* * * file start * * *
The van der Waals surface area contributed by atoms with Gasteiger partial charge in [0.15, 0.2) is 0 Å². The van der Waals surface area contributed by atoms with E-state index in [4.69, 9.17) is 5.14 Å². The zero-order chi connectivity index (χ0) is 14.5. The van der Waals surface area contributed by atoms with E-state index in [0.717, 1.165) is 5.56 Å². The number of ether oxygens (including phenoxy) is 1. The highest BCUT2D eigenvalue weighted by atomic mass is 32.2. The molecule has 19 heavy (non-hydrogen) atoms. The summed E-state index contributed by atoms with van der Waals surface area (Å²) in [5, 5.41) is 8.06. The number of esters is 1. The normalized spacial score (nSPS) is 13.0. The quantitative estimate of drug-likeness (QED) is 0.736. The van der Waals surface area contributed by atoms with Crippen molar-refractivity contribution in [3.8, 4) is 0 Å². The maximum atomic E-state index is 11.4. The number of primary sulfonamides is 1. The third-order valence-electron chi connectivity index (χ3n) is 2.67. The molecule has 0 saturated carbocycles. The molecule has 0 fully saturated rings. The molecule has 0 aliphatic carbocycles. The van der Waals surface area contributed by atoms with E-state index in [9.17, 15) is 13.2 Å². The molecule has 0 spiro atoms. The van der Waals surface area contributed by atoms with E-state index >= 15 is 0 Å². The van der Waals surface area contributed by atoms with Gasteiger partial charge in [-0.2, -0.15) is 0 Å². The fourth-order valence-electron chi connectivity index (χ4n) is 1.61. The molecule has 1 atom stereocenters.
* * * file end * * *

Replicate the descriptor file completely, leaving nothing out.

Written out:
The van der Waals surface area contributed by atoms with Gasteiger partial charge in [0.15, 0.2) is 0 Å². The van der Waals surface area contributed by atoms with E-state index in [4.69, 9.17) is 5.14 Å². The zero-order chi connectivity index (χ0) is 14.5. The van der Waals surface area contributed by atoms with E-state index in [0.717, 1.165) is 5.56 Å². The number of ether oxygens (including phenoxy) is 1. The highest BCUT2D eigenvalue weighted by atomic mass is 32.2. The molecule has 19 heavy (non-hydrogen) atoms. The summed E-state index contributed by atoms with van der Waals surface area (Å²) in [5, 5.41) is 8.06. The number of esters is 1. The normalized spacial score (nSPS) is 13.0. The quantitative estimate of drug-likeness (QED) is 0.736. The van der Waals surface area contributed by atoms with Crippen molar-refractivity contribution in [3.8, 4) is 0 Å². The maximum atomic E-state index is 11.4. The number of primary sulfonamides is 1. The third-order valence-electron chi connectivity index (χ3n) is 2.67. The molecule has 0 saturated carbocycles. The molecule has 0 fully saturated rings. The molecule has 0 aliphatic carbocycles. The van der Waals surface area contributed by atoms with E-state index in [9.17, 15) is 13.2 Å². The molecule has 0 spiro atoms. The van der Waals surface area contributed by atoms with E-state index >= 15 is 0 Å². The van der Waals surface area contributed by atoms with Gasteiger partial charge in [-0.2, -0.15) is 0 Å². The fourth-order valence-electron chi connectivity index (χ4n) is 1.61. The molecule has 1 atom stereocenters.